Ad Alert

Chase Cash-Back Card

Chase advertised its Freedom Rewards Credit Card as a way for consumers to earn 5% cash back … on select purchases with a $75 cash-back limit each quarter. Capital One, a competitor, challenged Chase’s advertising with The National Advertising Division (NAD) is the advertising industry’s self-regulatory body administered by the Council of Better Business Bureaus., claiming the 5% claim confused consumers into believing they could get 5% cash back on all purchases.

According to Capital One’s challenge:

Chase’s five percent cash rewards are limited to bonus categories that rotate quarterly; require special activation quarterly; and have a $1,500 cap on combined purchases in the specified categories. Capital One noted that the maximum a customer could earn in cash-back awards was $75 a quarter.

Capital One, which apparently got really into this challenge, also commissioned a consumer-perception study that found 50.8% of respondents interpreted Chase’s advertising to mean they would earn 5% cash back on all purchases with the Chase Freedom Rewards Credit Card.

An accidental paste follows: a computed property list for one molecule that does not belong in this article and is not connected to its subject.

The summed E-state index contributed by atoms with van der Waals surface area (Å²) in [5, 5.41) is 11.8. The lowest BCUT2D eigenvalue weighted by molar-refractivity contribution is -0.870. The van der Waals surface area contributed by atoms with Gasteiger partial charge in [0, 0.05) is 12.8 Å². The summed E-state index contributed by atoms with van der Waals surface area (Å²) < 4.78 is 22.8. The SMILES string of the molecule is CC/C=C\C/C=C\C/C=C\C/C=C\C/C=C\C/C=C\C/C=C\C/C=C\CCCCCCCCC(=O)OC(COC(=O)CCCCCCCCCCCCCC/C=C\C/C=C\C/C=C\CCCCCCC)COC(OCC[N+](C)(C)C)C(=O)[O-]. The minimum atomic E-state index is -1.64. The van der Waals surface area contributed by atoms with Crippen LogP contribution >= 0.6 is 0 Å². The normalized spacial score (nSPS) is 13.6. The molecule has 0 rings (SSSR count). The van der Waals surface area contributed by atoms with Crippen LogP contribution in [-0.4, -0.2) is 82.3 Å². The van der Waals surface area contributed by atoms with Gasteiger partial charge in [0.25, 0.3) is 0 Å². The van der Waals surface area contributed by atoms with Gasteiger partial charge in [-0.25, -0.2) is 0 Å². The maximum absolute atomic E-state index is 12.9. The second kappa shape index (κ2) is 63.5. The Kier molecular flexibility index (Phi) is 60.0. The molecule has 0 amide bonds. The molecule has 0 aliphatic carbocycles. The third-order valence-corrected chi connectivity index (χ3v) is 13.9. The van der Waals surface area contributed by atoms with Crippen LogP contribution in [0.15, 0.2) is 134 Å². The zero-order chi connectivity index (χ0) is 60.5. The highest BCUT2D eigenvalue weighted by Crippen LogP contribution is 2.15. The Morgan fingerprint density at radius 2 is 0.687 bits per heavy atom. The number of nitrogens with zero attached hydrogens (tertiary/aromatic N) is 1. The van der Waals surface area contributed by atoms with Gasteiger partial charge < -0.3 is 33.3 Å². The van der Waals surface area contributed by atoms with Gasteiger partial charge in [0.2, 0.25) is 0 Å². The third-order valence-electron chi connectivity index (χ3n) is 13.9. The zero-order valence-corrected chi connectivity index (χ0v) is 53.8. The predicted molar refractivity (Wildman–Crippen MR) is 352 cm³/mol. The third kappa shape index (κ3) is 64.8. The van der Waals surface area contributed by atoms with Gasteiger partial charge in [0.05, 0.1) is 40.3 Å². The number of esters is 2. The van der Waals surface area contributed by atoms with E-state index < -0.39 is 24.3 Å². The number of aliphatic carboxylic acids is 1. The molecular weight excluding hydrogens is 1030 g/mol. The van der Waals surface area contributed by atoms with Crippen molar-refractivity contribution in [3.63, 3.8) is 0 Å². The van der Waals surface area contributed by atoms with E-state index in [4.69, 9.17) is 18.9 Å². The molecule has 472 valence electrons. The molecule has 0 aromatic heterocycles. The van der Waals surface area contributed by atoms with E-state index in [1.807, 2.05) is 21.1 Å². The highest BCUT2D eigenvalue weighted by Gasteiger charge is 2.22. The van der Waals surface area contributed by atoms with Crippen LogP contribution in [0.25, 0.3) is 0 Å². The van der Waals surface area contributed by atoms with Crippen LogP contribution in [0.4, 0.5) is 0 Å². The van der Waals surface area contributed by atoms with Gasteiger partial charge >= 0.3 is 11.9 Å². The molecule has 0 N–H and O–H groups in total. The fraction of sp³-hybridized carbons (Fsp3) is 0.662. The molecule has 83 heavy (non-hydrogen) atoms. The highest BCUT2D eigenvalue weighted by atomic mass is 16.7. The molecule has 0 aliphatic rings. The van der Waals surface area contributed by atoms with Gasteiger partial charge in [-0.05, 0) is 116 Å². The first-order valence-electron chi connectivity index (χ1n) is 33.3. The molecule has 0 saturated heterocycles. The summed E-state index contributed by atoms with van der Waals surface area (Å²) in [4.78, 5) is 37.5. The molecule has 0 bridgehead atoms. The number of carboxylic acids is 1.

After review, NAD suggested that Chase modify its advertising to make clear that

  • The bonus rewards require quarterly activation
  • Are available for only a limited time in specified categories
  • Are subject to a spending cap of $1500, and avoid simultaneous distracting audio and visuals.

Chase responded that it “supports the self-regulatory process, and to enhance consumer transparency, Chase will take into account NAD’s recommendations in formulating future Chase Freedom 15-second spot and banner advertising that features the five-percent bonus.” Which in our experience tends to mean “that’s nice, but we’re not going to change anything because it’s working.”

For more on credit cards offers, click here.

Our Ad Alerts are not just about false and deceptive marketing issues, but may also be about ads that, although not necessarily deceptive, should be viewed with caution. Ad Alerts can also be about single issues and may not include a comprehensive list of all marketing issues relating to the brand discussed.

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